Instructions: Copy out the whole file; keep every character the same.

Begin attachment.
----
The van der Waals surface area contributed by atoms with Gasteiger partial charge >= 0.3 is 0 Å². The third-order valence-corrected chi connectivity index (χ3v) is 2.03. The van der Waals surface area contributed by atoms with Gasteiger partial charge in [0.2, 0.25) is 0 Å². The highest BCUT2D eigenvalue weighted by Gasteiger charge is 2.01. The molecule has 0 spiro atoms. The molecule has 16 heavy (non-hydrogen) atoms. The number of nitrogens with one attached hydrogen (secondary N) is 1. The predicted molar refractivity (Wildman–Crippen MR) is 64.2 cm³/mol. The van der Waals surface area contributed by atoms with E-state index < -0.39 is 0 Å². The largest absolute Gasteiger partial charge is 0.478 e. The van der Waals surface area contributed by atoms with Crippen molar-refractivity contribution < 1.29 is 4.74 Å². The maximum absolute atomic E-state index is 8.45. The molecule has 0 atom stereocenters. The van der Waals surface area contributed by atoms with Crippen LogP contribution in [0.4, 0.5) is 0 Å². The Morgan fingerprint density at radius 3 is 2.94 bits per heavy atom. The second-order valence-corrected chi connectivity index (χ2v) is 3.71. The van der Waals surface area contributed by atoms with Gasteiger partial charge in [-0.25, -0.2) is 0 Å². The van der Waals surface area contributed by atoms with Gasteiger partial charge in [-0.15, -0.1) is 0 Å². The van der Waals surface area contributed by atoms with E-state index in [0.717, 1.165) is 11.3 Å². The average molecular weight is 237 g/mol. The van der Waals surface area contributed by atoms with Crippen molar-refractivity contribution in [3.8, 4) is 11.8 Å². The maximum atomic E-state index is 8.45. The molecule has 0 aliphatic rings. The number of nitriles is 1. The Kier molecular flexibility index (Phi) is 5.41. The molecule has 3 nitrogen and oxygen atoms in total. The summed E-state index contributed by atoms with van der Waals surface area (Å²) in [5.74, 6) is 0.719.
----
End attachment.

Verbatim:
The van der Waals surface area contributed by atoms with Gasteiger partial charge >= 0.3 is 0 Å². The third-order valence-corrected chi connectivity index (χ3v) is 2.03. The van der Waals surface area contributed by atoms with Gasteiger partial charge in [0.2, 0.25) is 0 Å². The highest BCUT2D eigenvalue weighted by Gasteiger charge is 2.01. The molecule has 0 spiro atoms. The molecule has 16 heavy (non-hydrogen) atoms. The number of nitrogens with one attached hydrogen (secondary N) is 1. The predicted molar refractivity (Wildman–Crippen MR) is 64.2 cm³/mol. The van der Waals surface area contributed by atoms with E-state index < -0.39 is 0 Å². The largest absolute Gasteiger partial charge is 0.478 e. The van der Waals surface area contributed by atoms with Crippen molar-refractivity contribution < 1.29 is 4.74 Å². The maximum absolute atomic E-state index is 8.45. The molecule has 0 atom stereocenters. The van der Waals surface area contributed by atoms with Crippen LogP contribution in [0.4, 0.5) is 0 Å². The Morgan fingerprint density at radius 3 is 2.94 bits per heavy atom. The second-order valence-corrected chi connectivity index (χ2v) is 3.71. The van der Waals surface area contributed by atoms with Gasteiger partial charge in [-0.25, -0.2) is 0 Å². The van der Waals surface area contributed by atoms with Gasteiger partial charge in [-0.15, -0.1) is 0 Å². The van der Waals surface area contributed by atoms with E-state index in [0.717, 1.165) is 11.3 Å². The average molecular weight is 237 g/mol. The van der Waals surface area contributed by atoms with Crippen molar-refractivity contribution in [3.8, 4) is 11.8 Å². The maximum atomic E-state index is 8.45. The molecule has 0 aliphatic rings. The number of nitriles is 1. The Kier molecular flexibility index (Phi) is 5.41. The molecule has 3 nitrogen and oxygen atoms in total. The summed E-state index contributed by atoms with van der Waals surface area (Å²) in [5.74, 6) is 0.719.